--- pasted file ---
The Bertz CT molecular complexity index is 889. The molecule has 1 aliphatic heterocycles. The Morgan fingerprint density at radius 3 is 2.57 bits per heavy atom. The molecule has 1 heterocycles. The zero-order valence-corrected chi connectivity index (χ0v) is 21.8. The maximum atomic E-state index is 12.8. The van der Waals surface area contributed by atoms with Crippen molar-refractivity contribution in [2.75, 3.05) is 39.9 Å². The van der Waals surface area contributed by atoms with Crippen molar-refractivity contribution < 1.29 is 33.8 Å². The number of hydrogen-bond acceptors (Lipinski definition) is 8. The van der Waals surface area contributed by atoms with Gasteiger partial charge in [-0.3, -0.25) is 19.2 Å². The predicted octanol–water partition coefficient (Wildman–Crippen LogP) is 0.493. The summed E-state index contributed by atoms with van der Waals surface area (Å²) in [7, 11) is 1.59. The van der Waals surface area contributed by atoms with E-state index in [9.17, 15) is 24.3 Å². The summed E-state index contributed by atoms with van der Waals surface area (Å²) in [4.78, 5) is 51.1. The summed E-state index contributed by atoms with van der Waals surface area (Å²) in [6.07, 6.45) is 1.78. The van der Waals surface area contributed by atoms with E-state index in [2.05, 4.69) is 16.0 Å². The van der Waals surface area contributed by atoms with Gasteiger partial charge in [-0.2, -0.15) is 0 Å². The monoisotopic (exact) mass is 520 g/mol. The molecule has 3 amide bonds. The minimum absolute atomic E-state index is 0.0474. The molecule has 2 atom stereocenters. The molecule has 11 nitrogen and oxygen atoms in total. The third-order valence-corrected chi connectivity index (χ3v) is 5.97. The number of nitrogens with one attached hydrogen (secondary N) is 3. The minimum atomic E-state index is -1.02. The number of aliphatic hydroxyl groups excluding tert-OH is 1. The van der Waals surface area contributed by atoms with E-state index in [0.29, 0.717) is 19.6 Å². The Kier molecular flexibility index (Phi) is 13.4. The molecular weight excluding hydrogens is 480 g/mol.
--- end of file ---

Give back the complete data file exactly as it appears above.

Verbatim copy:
The Bertz CT molecular complexity index is 889. The molecule has 1 aliphatic heterocycles. The Morgan fingerprint density at radius 3 is 2.57 bits per heavy atom. The molecule has 1 heterocycles. The zero-order valence-corrected chi connectivity index (χ0v) is 21.8. The maximum atomic E-state index is 12.8. The van der Waals surface area contributed by atoms with Crippen molar-refractivity contribution in [2.75, 3.05) is 39.9 Å². The van der Waals surface area contributed by atoms with Crippen molar-refractivity contribution < 1.29 is 33.8 Å². The number of hydrogen-bond acceptors (Lipinski definition) is 8. The van der Waals surface area contributed by atoms with Gasteiger partial charge in [-0.3, -0.25) is 19.2 Å². The predicted octanol–water partition coefficient (Wildman–Crippen LogP) is 0.493. The summed E-state index contributed by atoms with van der Waals surface area (Å²) in [7, 11) is 1.59. The van der Waals surface area contributed by atoms with E-state index in [9.17, 15) is 24.3 Å². The summed E-state index contributed by atoms with van der Waals surface area (Å²) in [4.78, 5) is 51.1. The summed E-state index contributed by atoms with van der Waals surface area (Å²) in [6.07, 6.45) is 1.78. The van der Waals surface area contributed by atoms with E-state index in [2.05, 4.69) is 16.0 Å². The van der Waals surface area contributed by atoms with Gasteiger partial charge in [-0.2, -0.15) is 0 Å². The monoisotopic (exact) mass is 520 g/mol. The molecule has 3 amide bonds. The minimum absolute atomic E-state index is 0.0474. The molecule has 2 atom stereocenters. The molecule has 11 nitrogen and oxygen atoms in total. The third-order valence-corrected chi connectivity index (χ3v) is 5.97. The number of nitrogens with one attached hydrogen (secondary N) is 3. The minimum atomic E-state index is -1.02. The number of aliphatic hydroxyl groups excluding tert-OH is 1. The van der Waals surface area contributed by atoms with E-state index in [0.29, 0.717) is 19.6 Å². The Kier molecular flexibility index (Phi) is 13.4. The molecular weight excluding hydrogens is 480 g/mol.